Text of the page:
It is time to come into alignment with whatever spiritual belief we hold, and do so at the highest value of it, the “point of convergence,” where spirit, the emanation of God, in whatever form, meets us and where we meet it/him/her/that, whatever we call it: It is time to manifest your spirit.

By defining “manifestation” as “appearing physically,” we are only taking into account the physical form. Successful manifestation is only complete if it results in a change of consciousness. The change in consciousness, in turn, is the realization that what you sought in a physical form and is the very essence of what is already inside you. “Having” doesn’t mean possessing in a physical form. It means no longer experiencing the need.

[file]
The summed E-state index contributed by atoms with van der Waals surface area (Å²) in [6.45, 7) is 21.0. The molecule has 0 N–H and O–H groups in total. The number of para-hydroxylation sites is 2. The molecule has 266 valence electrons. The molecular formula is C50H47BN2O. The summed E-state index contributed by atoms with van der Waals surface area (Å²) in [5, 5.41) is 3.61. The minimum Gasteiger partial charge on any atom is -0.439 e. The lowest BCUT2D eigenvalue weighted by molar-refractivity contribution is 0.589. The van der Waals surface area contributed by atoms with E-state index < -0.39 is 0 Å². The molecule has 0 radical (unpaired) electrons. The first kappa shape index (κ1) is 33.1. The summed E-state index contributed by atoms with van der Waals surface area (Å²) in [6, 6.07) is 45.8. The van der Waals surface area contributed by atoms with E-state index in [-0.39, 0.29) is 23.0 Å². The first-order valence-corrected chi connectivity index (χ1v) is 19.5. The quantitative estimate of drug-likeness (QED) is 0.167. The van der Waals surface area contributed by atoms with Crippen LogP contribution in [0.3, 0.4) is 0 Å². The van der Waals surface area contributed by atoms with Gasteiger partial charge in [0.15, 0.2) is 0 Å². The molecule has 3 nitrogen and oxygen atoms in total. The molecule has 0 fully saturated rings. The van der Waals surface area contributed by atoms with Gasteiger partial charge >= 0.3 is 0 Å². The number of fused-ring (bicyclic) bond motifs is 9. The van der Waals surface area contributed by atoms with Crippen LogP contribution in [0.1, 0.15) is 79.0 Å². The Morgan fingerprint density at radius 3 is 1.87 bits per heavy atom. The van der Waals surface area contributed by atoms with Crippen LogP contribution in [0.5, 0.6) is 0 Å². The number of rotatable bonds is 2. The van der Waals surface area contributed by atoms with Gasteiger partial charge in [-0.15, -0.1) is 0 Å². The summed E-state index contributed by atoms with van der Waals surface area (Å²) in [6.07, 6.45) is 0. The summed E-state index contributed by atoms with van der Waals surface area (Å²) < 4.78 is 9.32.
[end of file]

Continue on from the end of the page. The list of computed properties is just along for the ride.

There are people who object to the concept of the Spiritual Warrior. While the word “warrior” my bring to mind images of armed conflict, becoming a spiritual warrior has nothing to do with violence. People may say. “We’ve had too much warrior energy on the planet and look where it’s gotten us.”

The warrior energy those people are referring to is that of the old warrior—the unquestioning soldier. The new warrior, the one who stays awake and alert, who questions authority, is exactly what we need today if we are to survive as a species and shift to the awakening that has been prophesied for ages—sometimes called “the great shift,” “the planetary ascension,” “the quickening,” “an evolutionary leap,” and more recently, “The Great Turning.” Today’s new warrior fights the battle within, fighting him or herself. A spiritual warrior’s principles are inner peace, tranquility, love, power, strength, honor, majesty, and respect—and we have to fight for these principles, for no freedom is free. But the fight is within, and it it belongs to each of us.